Whether I am writing or designing prints and patterns, giving myself time to doodle, dream and experiment, with not only the subject matter but the materials I’m working with, is a necessary element of creating. Giving myself time to research, sketch, mind map and mix materials always gives my work more depth of meaning.
Another key element I’ve taken from creating is to learn from and share with others who are working in my area of art, craft or design. Having intergenerational and cross cultural friendships, whether they are in real life or on social media, is a great way to bring different perspectives to my work. Younger and older friends alike bring creativity, new skills and knowledge. And it’s just fun to share work and ideas with each other!
QC: What artists do you look to for inspiration (both creative and professional)?
AF: The list is very long, but mostly I admire and am inspired by anyone putting themselves out there and daring to have a little (or BIG) dream of their own.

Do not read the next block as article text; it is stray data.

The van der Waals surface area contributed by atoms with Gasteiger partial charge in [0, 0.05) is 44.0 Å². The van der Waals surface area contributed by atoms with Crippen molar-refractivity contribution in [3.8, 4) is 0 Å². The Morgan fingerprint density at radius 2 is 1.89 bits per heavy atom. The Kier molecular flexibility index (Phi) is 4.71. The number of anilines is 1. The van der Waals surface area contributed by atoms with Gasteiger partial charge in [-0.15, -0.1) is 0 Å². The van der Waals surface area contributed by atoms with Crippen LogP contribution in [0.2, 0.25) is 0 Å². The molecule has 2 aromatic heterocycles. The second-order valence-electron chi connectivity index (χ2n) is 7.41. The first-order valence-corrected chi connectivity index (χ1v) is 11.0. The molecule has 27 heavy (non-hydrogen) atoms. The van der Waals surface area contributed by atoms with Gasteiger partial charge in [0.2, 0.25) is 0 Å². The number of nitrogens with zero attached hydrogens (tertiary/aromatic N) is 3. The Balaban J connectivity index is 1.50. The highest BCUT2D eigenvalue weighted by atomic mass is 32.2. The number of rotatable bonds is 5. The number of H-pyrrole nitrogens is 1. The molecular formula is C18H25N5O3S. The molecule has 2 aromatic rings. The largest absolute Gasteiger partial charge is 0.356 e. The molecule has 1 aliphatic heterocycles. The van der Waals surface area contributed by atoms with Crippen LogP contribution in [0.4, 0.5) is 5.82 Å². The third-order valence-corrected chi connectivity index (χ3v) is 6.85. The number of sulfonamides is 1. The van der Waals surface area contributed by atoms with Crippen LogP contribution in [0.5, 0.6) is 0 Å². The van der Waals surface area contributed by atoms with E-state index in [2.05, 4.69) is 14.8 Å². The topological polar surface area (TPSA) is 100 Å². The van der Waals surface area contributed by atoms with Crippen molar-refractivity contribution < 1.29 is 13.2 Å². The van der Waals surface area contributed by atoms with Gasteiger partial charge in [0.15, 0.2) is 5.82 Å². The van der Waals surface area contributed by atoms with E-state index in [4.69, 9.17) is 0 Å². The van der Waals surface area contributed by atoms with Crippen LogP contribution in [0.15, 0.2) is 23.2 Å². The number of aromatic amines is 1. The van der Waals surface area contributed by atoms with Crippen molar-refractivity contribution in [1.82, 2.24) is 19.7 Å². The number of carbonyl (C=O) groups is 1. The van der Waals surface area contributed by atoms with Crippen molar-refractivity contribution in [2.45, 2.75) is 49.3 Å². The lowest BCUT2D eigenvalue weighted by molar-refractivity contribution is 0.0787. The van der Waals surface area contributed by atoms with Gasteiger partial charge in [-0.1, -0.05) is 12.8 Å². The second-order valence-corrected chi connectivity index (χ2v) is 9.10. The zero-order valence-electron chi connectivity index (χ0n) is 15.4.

They are putting in the work to make it happen and getting back up time and again to keep going and sometimes reinvent themselves and their work. Here is a short list: the Quilters of Gee’s Bend (@geesbendquiltmakers), Yvonne Perez Emerson (@themakeandmary), Kate Tume (@mother_eagle_arts), Rebecca Green (@rebeccagreenillustration), Katie Hunt (@prooftoproduct), Ohn Mar Win (@ohn_mar_win), Bisa Butler (@bisabutler), Jeanetta Gonzales (@nettdesigns), Breanna Goudeau (@blacksheepartsupply), Gerrie Congdon (@Gericon). Also, my mom and my granny. The list just goes on and on…